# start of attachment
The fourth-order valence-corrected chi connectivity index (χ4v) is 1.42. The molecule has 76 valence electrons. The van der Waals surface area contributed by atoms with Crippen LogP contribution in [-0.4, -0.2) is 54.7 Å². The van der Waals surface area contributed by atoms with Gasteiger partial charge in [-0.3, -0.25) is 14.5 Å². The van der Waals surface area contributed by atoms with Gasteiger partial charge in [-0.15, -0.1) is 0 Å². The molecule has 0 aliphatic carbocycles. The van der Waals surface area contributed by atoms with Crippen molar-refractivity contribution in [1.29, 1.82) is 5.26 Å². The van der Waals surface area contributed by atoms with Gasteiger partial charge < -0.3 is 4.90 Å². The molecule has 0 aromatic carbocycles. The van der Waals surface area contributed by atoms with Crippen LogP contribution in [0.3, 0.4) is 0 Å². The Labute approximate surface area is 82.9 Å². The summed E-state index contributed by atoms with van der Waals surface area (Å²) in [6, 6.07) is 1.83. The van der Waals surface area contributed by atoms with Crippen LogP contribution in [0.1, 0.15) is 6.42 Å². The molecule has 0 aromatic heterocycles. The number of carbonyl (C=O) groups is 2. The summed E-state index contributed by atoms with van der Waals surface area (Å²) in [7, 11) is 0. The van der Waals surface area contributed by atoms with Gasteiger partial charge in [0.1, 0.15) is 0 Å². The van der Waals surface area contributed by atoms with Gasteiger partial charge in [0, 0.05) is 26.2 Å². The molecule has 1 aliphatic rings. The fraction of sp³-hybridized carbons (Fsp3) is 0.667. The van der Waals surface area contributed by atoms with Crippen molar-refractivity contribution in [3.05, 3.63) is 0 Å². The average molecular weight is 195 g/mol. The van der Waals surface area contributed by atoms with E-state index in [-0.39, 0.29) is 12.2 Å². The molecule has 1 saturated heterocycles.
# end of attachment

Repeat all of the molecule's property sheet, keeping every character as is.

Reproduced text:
The fourth-order valence-corrected chi connectivity index (χ4v) is 1.42. The molecule has 76 valence electrons. The van der Waals surface area contributed by atoms with Crippen LogP contribution in [-0.4, -0.2) is 54.7 Å². The van der Waals surface area contributed by atoms with Gasteiger partial charge in [-0.3, -0.25) is 14.5 Å². The van der Waals surface area contributed by atoms with Gasteiger partial charge in [-0.15, -0.1) is 0 Å². The molecule has 0 aliphatic carbocycles. The van der Waals surface area contributed by atoms with Crippen molar-refractivity contribution in [1.29, 1.82) is 5.26 Å². The van der Waals surface area contributed by atoms with Gasteiger partial charge < -0.3 is 4.90 Å². The molecule has 0 aromatic carbocycles. The van der Waals surface area contributed by atoms with Crippen LogP contribution in [0.3, 0.4) is 0 Å². The Labute approximate surface area is 82.9 Å². The summed E-state index contributed by atoms with van der Waals surface area (Å²) in [6, 6.07) is 1.83. The van der Waals surface area contributed by atoms with Crippen LogP contribution in [0.1, 0.15) is 6.42 Å². The molecule has 0 aromatic heterocycles. The number of carbonyl (C=O) groups is 2. The summed E-state index contributed by atoms with van der Waals surface area (Å²) in [7, 11) is 0. The van der Waals surface area contributed by atoms with Gasteiger partial charge in [0.1, 0.15) is 0 Å². The van der Waals surface area contributed by atoms with Gasteiger partial charge in [0, 0.05) is 26.2 Å². The molecule has 1 aliphatic rings. The fraction of sp³-hybridized carbons (Fsp3) is 0.667. The van der Waals surface area contributed by atoms with Crippen molar-refractivity contribution in [3.05, 3.63) is 0 Å². The average molecular weight is 195 g/mol. The van der Waals surface area contributed by atoms with E-state index in [-0.39, 0.29) is 12.2 Å². The molecule has 1 saturated heterocycles.